Why I’m so tickled Health Care Reform passed


I’ll admit that there is some joy to be had in beating the Republicans.  I have hated their overblown rhetoric, scare tactics and out and out lies about Health Care Reform.  After spending most of a lovely Sunday afternoon and evening watching the debate on CSPAN and listening to them arrogantly purport to speak for all Americans, I couldn’t be happier to see them go down in defeat.  But, that is not the biggest reason why I’m so happy the Health Care Reform bill passed.

Like probably millions in this country, I have a pre-existing condition: asthma.  I knew that if I were to ever leave the safety of an employer-paid health plan, I would end up being uninsured until I hit 65 when I become eligible for Medicare.  And the very idea of having to work full-time until I was 65 just so I could have insurance was very depressing.  I’m eligible for retirement in about six or seven years. I will have locked in my pension as well as socked away a good amount in my various retirement savings plans.  And having that retirement goal in mind, I’ve also worked hard so that I will have absolutely no personal debt by the end of this year.

It’s not that I plan to completely not work after I retire, but I want to have more leeway to find part-time work or work that doesn’t pay all that well in terms of dollars, but feels more meaningful than the one I have now. Listen, I do like my job, and I think the company I work for is great.  But, if I had my druthers, I’d probably rather being working for some place that feels like it really is making the world a better place.  And unfortunately, those jobs don’t really pay.

So, now, thanks to this Health Care Reform bill, I will be able to purchase individual insurance, despite my pre-existing condition.  I don’t have to work full-time until I’m 65 just to ensure I have insurance.  And to me, this feels like a whole lotta freedom and hope for my future.  Thank you, President Obama.  Thank you, Democrats.

12 responses »

  1. Wait…the new health care bill…GIVES you freedom?? I thought it was going to take AWAY all our freedoms?? I mean, that’s what the tea party protesters and all the GOP said!!!


    It also means my older son gets to have insurance on my plan again for another year. Even that one year is huge for us. He also has pre-existing issues and has never been able to get insurance on his own if his employer didn’t offer it. He’s been without coverage for 3 out of the last 5 years since he was originally aged out of mine.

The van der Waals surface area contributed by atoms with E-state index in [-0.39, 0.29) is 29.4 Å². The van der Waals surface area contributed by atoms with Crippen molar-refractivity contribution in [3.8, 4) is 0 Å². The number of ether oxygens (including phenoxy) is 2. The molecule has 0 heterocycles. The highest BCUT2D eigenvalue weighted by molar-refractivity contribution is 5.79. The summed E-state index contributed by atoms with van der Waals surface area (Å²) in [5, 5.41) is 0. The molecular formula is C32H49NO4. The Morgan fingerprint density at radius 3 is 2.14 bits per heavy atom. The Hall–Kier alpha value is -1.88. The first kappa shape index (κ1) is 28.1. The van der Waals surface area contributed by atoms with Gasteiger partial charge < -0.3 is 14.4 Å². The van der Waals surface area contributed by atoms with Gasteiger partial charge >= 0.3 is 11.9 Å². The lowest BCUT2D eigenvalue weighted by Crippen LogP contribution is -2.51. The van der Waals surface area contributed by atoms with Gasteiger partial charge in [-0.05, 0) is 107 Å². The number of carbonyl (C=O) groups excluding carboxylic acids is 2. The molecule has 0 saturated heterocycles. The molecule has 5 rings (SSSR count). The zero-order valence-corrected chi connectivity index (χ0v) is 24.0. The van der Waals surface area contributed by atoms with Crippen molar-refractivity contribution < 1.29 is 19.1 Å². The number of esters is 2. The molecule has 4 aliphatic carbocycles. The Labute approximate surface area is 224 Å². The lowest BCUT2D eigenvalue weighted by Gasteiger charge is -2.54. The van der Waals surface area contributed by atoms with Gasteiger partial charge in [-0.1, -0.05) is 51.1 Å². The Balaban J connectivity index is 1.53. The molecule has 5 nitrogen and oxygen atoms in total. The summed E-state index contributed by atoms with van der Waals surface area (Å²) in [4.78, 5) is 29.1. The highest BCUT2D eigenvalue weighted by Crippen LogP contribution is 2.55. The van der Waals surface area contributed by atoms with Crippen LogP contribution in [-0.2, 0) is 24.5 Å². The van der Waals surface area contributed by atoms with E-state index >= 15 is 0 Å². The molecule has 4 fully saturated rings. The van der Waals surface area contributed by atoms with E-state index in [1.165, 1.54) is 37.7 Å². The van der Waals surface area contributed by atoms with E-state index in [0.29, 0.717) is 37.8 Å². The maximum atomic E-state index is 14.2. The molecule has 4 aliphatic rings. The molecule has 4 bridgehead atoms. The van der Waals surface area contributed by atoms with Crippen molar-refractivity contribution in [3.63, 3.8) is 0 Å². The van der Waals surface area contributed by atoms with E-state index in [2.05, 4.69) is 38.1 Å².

2. Watching the debate over this package from the perspective of someone originally from the UK (which has had a National Health Service to which contributions direct from salary are mandatory, plus private health care insurance as an optional extra) and who now lives in Australia which has private health insurance (i.e. non employer related), I was amazed that the US had survived so long without it.

    I mean, seriously, it was medieval.

  3. Pingback: Healthcare Reform is personal, part 2 – an historic weekend « Trees and flowers and birds!

  4. I may be able to get insurance w/o the pre-existing condition exclusion. I’ll be happy about that, however until the full plan kicks in in 2014, I probably won’t be able to afford it. The last quote I got was $780 a month with a copay. So lets see if that changes and when.

  5. Yes, I am also very happy that the health care bill got passed. Like you, I have asthma, and, apart from the time when I was a grad student, I’ve not had any health insurance. Luckily, my asthma is mild but it really rankled me to have to spend $100 every couple of months just to see the doctor so she could write a new bloody prescription for an inhaler.

  6. “Some say that health care should not be an entitlement. If you can’t afford insurance, why should the government step in to help you? It’s not their problem. To that I say: Why is health care not an entitlement? Just as every citizen is entitled to a public education, every American should have the benefit of proper medical care. If that’s your logic then why not close down the libraries and public parks? Heck, let’s do away with social security. If you can’t put enough money aside for retirement too bad. Make your kids take care of you. And while we’re at it, who needs the police and fire department. Or the military? These are all government programs paid for with tax dollars and I don’t think anyone will think for a millisecond that we should do away with them. I am confident that once every American truly understands and gets used to the Obama health care plan they won’t want to do away with that either.”
    -email from a friend- wish I was that eloquent

  7. and THANK YOU sarah palin for pointing out the pointy heads of the tea baggers for all amerika to sea to shining see.

    btw ~ house that tea baggy anti governmenty thingy workin out for ya?

  8. Hi again, I’ve had to make my blog private due to one of my colleagues at work dobbing me in to the boss (the cow) but I’ve added you to the list of people who should still have access to it. If you can’t get in, could you let me know as it will mean I’ve done something wrong?! Thanks!
    Norwichrocks or Woo at Curiouser and Curiouser

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